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The Ring of Steall

The Ring of Steall


Postby Silverhill » Thu Apr 24, 2014 9:21 pm

Route description: The Ring of Steall, Mamores

Munros included on this walk: Am Bodach, An Gearanach, Sgurr a'Mhaim, Stob Coire a'Chairn

Date walked: 10/06/2013

Time taken: 8.5 hours

Distance: 14.7 km

Ascent: 1754m

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Today was to herald the arrival of less sunny weather. When I set off from the car park at the bridge near Polldubh in Glen Nevis it was bright enough, but the low cloud didn’t look promising. Ah well, I had had 6 days of the most exceptional weather, so must not grumble. I just hoped that my quest for the Ring of Steall wouldn’t be scuppered by the weather. The Devil’s Ridge would be my first foray into walking along narrow ridges and an opportunity to find out whether I’ve got a head for heights. Handy to know, as I’d planned the CMD arête for tomorrow. So an exciting day ahead. :D

The walk in on tarmac was a nice warm up. Plenty of cars and bikes coming past too. The ‘Enter And Be Doomed’ sign at the start of the path through the Nevis Gorge didn’t seem to have had any effect, judging by the number of vehicles in the car park.
I love this gorge! The rocky path, knobbly tree roots and the river thundering below. Magical. It is almost an initiation rite before you are deemed worthy of entering the lovely pastures of the Steall meadow. I remember ‘discovering’ the meadow a few years ago. It was like finding a treasure. Today I knew what was awaiting me and it was just as beautiful as the first time.

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Steall meadow looking back towards Nevis Gorge

The quest continued with a test of bravoury: the wire bridge. Taken on by many valiant souls before me. However, I am a practical person: the water in the river was low… there were stepping stones…. I was across in seconds.

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Very quiet waters today

Onwards to the Falls of Steall. This was a less straightforward crossing. The rock slabs were incredibly slippery. After a few unlucky attempts the river finally got forded. Then a squelchy hop-skip-jump through a boggy section and I had arrived at the start of the ascent. First up a very eroded trench. Then zigzagging up easier steep ground, with the final zag clinging on to the hill side, before reaching the north ridge of An Gearanach for a few metres of flat ground.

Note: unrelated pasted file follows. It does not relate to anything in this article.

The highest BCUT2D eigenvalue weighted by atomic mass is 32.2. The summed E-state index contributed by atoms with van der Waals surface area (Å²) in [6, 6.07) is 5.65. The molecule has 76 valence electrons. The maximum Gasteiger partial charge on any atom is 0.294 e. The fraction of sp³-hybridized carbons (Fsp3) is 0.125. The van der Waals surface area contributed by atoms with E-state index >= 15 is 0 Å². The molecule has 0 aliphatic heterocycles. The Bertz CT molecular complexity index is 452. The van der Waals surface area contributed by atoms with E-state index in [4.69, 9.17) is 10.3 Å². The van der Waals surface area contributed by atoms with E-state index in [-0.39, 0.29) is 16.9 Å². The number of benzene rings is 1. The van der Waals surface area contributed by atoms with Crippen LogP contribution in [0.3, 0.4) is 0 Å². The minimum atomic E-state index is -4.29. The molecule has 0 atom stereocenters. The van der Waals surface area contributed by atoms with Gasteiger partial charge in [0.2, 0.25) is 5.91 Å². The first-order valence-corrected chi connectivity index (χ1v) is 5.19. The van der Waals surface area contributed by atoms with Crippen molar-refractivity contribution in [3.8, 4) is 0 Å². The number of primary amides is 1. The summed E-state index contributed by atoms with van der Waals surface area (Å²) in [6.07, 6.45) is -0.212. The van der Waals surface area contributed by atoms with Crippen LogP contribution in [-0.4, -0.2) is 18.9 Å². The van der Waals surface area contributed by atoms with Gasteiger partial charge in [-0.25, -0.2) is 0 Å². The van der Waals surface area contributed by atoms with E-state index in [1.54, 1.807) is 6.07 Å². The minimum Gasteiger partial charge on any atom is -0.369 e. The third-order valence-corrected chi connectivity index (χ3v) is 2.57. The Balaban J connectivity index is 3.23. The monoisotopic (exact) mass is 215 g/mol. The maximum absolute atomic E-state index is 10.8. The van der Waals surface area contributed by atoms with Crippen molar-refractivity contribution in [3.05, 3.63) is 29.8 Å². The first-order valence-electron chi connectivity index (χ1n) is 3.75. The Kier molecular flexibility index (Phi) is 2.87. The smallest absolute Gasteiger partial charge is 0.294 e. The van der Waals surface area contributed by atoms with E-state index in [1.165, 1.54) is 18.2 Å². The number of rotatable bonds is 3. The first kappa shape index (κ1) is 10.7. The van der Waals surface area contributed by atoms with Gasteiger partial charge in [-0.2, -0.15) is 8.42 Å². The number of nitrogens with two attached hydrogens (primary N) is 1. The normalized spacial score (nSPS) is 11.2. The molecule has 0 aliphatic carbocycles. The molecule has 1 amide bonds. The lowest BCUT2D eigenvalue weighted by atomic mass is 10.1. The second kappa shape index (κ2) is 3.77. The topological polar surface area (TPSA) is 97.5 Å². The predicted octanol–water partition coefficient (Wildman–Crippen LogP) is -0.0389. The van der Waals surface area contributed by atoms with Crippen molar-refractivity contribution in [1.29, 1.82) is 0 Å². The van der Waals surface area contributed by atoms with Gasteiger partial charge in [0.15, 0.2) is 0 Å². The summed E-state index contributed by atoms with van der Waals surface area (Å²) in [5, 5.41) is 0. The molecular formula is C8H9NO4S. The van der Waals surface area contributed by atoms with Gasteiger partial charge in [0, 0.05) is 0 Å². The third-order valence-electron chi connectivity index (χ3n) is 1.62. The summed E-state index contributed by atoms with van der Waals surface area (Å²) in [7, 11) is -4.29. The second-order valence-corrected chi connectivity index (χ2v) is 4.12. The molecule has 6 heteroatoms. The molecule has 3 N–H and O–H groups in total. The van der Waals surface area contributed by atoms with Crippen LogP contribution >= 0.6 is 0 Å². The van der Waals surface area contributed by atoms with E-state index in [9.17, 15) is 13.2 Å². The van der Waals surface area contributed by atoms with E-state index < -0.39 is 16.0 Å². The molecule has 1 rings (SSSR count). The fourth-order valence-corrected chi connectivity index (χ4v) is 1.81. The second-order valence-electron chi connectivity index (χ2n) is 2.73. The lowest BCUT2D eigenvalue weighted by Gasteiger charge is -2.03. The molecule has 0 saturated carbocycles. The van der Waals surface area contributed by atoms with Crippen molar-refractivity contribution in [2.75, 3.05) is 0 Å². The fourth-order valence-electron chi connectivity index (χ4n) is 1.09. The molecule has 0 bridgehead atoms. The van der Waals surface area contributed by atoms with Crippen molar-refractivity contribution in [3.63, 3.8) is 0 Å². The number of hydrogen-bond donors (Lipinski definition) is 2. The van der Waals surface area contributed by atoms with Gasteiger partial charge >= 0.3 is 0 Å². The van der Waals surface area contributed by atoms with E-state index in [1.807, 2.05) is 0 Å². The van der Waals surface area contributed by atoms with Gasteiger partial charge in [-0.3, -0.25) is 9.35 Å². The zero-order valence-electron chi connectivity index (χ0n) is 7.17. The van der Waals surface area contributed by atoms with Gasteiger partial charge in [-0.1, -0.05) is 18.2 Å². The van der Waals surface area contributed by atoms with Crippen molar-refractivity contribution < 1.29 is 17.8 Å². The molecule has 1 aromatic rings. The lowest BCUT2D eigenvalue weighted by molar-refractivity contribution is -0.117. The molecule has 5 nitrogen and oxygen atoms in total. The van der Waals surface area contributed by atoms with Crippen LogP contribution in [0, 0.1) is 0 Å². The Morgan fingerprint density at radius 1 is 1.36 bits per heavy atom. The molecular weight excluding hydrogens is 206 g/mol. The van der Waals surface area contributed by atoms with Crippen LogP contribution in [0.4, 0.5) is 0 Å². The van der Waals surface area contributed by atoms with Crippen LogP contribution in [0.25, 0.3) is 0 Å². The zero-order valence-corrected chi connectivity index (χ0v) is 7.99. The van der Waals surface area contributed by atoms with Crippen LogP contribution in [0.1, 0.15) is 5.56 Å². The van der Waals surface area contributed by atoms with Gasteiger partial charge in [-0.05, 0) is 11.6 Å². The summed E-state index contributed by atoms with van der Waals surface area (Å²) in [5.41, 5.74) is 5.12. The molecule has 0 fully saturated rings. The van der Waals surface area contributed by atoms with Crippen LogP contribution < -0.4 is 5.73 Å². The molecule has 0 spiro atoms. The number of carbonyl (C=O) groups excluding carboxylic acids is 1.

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Woohoo, Ben Nevis summit cloud free!

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Sunny Glen Nevis

After that the steep climb continued, with the incline leveling off and then steepening again to the summit of An Gearanach. All the while the view down had been sunny, but with the cloud base being around summit height, this would roughly be the theme for the day. Sunny glens, misty tops, views whilst descending, head in the cloud whilst climbing.

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Summit An Gearanach with An Garbhanach in the background

An Garbhanach was partly hidden in clouds, which made it look impressive. Close by it looked quite a bit smaller, but daunting nevertheless: very rocky, pointy and sharp. However, the climb is very short and leads to a nice narrow ridge. I was about to congratulate myself, when I looked down the south ridge. Ah, there is a bit more to An Garbhanach then…. :shock:

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An Garbhanach close up

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An Garbhanach ridge

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An Garbhanach sting in the tail

Once down on the bealach, the path to Stob Coire a’ Chairn was straightforward. Just a short steep ascent. It took a little less than half an hour to get to this hill from An Garbhanach, not bad going. It was great to still get some views, even though they were a bit cloudy.

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An Gearanach and An Garbhanach

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Summit Stob Coire a' Chairn

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Ridge between Am Bodach to Sgurr and Iubhair

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Stob Coire a' Chairn and An Gearanach

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Sgurr a' Mhaim

Onwards to Am Bodach. It was all a rather leisurely amble along the ridge, until the 831m bealach was hit and the lower slopes of Am Bodach loomed up. Right, put away the walking poles and roll up the sleeves. I’m not sure whether I picked the easiest route up, but it was definitely fun. And the reward on the summit was: an utterly amazing lack of stunning views.